After Entering Liberty London, Textured Haircare Brand Holy Curls Heads To The Detox Market
Starting at 7 years old, Badria Ahmed’s mother chemically relaxed her thick curly hair.
“My mother was raising five children, three of us girls who all had different textures of Afro hair,” says the Somalia-born London resident who grew up in Sweden, where the options for her coily locks were limited. “It was easy to do at home, she was happy, and we were happy, but, in the long run, it ruins your hair.”
At 21, Ahmed moved to Australia and couldn’t find relaxer. As a result, she decided to chop off her hair and go natural. Ahmed recounts, “Before then, I didn’t even know what my natural hair looked like, but it looked beautiful as it was and, although I experimented with oils, I felt it could be even more beautiful with the right products which were not on the market.” In 2017, she began to whip up her own mixtures to hydrate her ringlets.
In May of last year, Ahmed, a former copywriter, turned her tinkering into a business by introducing Holy Curls, a textured haircare brand with an assortment priced from $26 to $39 containing shampoo, conditioner, cream, gel and curl mask. She says, “With Holy Curls, we are on a simple mission to unknot the myths of the curl, untwirling, defining it and showing the curl for how beautiful it is, using vegan and naturally-derived sustainable biodegradable ingredients in post-consumer recycled glass jars.”
Holy Curls quickly reached major media exposure milestones. In the United Kingdom, Cosmopolitan feted its Curl Cream as the best curl cream of 2020. Holy Curls also nabbed a beauty awards from Women’s Health for its shampoo and The Sunday Times Style for best Afro haircare brand. Celebrities are becoming fans, too. British singer Jorja Smith has featured Holy Curls on her Instagram account, which has 3.3 million followers.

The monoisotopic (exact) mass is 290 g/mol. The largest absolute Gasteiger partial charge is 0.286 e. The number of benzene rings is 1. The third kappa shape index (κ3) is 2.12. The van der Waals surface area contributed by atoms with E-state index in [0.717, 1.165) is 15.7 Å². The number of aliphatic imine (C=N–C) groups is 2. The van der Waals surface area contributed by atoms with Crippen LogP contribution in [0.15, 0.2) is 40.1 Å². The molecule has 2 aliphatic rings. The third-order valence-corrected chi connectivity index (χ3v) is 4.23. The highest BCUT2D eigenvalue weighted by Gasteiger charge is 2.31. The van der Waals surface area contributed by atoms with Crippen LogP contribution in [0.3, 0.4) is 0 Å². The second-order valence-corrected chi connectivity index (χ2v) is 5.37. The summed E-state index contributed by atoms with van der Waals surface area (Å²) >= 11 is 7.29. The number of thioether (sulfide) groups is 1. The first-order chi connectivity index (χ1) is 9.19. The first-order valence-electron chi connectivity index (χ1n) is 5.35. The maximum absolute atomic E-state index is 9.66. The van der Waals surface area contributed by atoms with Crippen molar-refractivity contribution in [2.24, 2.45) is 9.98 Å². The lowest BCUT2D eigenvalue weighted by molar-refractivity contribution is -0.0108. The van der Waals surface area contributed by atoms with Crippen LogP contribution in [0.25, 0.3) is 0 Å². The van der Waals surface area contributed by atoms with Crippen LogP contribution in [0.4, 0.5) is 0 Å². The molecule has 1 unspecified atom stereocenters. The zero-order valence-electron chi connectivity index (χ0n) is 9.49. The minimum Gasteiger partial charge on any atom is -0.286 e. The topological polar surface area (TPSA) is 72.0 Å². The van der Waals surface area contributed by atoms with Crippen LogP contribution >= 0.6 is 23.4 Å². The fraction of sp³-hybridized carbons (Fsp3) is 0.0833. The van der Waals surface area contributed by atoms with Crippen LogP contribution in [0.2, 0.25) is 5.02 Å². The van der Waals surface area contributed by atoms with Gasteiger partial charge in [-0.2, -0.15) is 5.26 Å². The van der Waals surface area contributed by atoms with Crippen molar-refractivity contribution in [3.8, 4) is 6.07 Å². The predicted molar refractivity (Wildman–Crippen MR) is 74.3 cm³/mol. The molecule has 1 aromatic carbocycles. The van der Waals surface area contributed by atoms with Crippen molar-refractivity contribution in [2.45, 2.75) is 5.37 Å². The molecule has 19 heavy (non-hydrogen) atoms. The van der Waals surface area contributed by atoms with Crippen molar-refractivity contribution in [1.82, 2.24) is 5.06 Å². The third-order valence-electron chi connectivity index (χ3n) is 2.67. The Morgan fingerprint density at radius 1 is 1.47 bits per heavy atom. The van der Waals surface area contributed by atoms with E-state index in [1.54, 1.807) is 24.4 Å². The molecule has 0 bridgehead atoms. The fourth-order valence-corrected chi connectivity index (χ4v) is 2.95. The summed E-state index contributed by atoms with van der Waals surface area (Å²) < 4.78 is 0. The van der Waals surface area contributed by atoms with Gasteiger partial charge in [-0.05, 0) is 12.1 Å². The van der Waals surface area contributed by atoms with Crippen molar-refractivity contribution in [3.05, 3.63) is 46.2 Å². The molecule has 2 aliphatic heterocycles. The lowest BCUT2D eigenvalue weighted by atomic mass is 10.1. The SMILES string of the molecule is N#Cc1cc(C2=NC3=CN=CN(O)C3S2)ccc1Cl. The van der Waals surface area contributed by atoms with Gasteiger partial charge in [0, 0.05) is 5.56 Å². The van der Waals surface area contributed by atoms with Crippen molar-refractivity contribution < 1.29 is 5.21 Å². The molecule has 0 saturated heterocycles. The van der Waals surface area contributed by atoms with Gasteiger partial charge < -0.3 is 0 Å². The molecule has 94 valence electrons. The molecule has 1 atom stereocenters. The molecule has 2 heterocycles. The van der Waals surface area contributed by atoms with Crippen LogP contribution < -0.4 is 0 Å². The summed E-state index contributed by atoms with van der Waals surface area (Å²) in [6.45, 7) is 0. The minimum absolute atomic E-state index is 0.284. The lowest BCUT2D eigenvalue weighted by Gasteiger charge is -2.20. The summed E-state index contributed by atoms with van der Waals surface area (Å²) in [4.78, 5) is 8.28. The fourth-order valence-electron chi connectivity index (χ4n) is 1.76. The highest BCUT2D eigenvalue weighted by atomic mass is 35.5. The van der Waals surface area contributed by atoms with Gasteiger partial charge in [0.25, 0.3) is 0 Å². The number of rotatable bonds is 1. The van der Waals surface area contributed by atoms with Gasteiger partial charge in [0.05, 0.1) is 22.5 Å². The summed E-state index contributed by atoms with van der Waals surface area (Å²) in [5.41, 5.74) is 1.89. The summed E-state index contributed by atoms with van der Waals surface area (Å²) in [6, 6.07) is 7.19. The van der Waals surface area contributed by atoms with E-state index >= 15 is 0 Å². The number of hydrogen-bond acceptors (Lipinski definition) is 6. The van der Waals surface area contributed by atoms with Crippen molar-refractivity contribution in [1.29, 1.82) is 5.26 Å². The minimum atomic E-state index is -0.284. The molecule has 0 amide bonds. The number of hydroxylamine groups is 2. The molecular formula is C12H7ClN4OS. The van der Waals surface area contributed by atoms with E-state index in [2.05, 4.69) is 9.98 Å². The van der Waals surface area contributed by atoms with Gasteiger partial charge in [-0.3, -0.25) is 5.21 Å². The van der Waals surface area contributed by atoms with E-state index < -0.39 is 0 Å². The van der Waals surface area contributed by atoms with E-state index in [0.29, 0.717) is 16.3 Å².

On top of its press placements, the brand has been racking up retail wins. The prestigious department store Liberty London gave Holy Curls a strong retail stamp of approval by picking it up in September. Now, the brand is slated to make its United States debut in January by entering The Detox Market. Holy Curls is expanding along with the textured haircare segment. Sales of multicultural or textured haircare products increased almost 10% through May 2020 from the same period a year ago, per business consultancy Strategic Solutions International.
“What made us fall in love with Holy Curls was the fresh and fun approach to the targeted curly hair category.”
“In addition to Badria being such a delight and force to work with, what made us fall in love with Holy Curls was the fresh and fun approach to the targeted curly hair category,” says Elena Severin, director of brand partnerships at The Detox Market. “Not only do the products do what they say they are going to do by bringing out the best in curly hair of all textures, the brand is inclusive in its storytelling and point of view as well.”
Holy Curls is one of six brands to participate in the clean beauty retailer’s The Launchpad program designed to support BIPOC-led brands. Discussing Holy Curls’ forthcoming debut at The Detox Market, Ahmed says, “We hope this will help us accelerate growth in the American market, which is really exciting for us, and having a partner to help our growth there is invaluable.” Ahmed notes the retailer fits her ethics and the ethnics she instills in her vegan, cruelty-free brand. “I’m a conscious shopper,” she says. “I’m attracted to brands that speak to me personally.”
Holy Curls’ mottos are “open to everything, true to ourselves” and “curl care for urban babes.” It attempts to be a haircare guide for consumers. Its website explains four curl types—wavy, spiral, tight and kinky—and products for them. Ahmed says, “Customers love our packaging, tone of voice, and we are focused on creating a community of ‘holy babes.’ We want to engage our audience to share stories and experiences.”
Holy Curls’ logo incorporates a compass that’s a sign of Ahmed’s travels and the global sources of its ingredients. Prior to the pandemic, Ahmed journeyed to Kenya, Madagascar and Tanzania. Holy Curls’ star ingredient is baobab oil. It’s known for moisturizing dry hair and strengthening brittle hair. Other key ingredients include aloe vera, coconut oil, and shea and cupuaçu butters.
The pandemic has been a mixed bag for Holy Curls. “It’s been positive for sales because people are at home, and they are looking to shop online,” says Ahmed. “However, for production, it’s been a nightmare because materials are so difficult to source.” This year, Holy Curls is expected to become profitable and quadruple its revenues.
A mother of two, Ahmed won’t be relaxing her children’s hair, but encouraging them to embrace its natural beauty. Like she’s doing with her brand, she’s nurturing her kids to be “resilient, rebellious and pretty damn cool.”